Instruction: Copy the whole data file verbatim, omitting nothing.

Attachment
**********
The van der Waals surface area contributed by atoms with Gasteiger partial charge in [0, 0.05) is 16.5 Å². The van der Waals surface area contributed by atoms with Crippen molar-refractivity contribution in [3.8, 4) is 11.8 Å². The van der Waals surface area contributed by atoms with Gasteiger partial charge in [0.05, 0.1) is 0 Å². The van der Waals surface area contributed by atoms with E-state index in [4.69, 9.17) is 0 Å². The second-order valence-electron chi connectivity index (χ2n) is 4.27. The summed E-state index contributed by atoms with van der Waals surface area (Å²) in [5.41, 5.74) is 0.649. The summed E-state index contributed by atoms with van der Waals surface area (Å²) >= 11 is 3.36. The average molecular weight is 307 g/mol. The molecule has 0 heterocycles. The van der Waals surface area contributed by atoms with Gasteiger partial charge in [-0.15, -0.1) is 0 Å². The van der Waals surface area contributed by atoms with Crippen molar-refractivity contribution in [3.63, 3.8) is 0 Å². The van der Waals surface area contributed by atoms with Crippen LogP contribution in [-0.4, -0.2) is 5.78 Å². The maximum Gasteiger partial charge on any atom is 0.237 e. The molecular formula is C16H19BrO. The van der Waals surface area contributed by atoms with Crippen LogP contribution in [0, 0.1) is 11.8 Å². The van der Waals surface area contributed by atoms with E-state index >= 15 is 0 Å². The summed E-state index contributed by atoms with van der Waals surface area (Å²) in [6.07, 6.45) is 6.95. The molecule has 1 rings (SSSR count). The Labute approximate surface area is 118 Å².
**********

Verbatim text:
The van der Waals surface area contributed by atoms with Gasteiger partial charge in [0, 0.05) is 16.5 Å². The van der Waals surface area contributed by atoms with Crippen molar-refractivity contribution in [3.8, 4) is 11.8 Å². The van der Waals surface area contributed by atoms with Gasteiger partial charge in [0.05, 0.1) is 0 Å². The van der Waals surface area contributed by atoms with E-state index in [4.69, 9.17) is 0 Å². The second-order valence-electron chi connectivity index (χ2n) is 4.27. The summed E-state index contributed by atoms with van der Waals surface area (Å²) in [5.41, 5.74) is 0.649. The summed E-state index contributed by atoms with van der Waals surface area (Å²) >= 11 is 3.36. The average molecular weight is 307 g/mol. The molecule has 0 heterocycles. The van der Waals surface area contributed by atoms with Gasteiger partial charge in [-0.15, -0.1) is 0 Å². The van der Waals surface area contributed by atoms with Crippen molar-refractivity contribution in [3.63, 3.8) is 0 Å². The van der Waals surface area contributed by atoms with Crippen LogP contribution in [-0.4, -0.2) is 5.78 Å². The maximum Gasteiger partial charge on any atom is 0.237 e. The molecular formula is C16H19BrO. The van der Waals surface area contributed by atoms with Crippen LogP contribution in [0, 0.1) is 11.8 Å². The van der Waals surface area contributed by atoms with E-state index >= 15 is 0 Å². The summed E-state index contributed by atoms with van der Waals surface area (Å²) in [6.07, 6.45) is 6.95. The molecule has 1 rings (SSSR count). The Labute approximate surface area is 118 Å².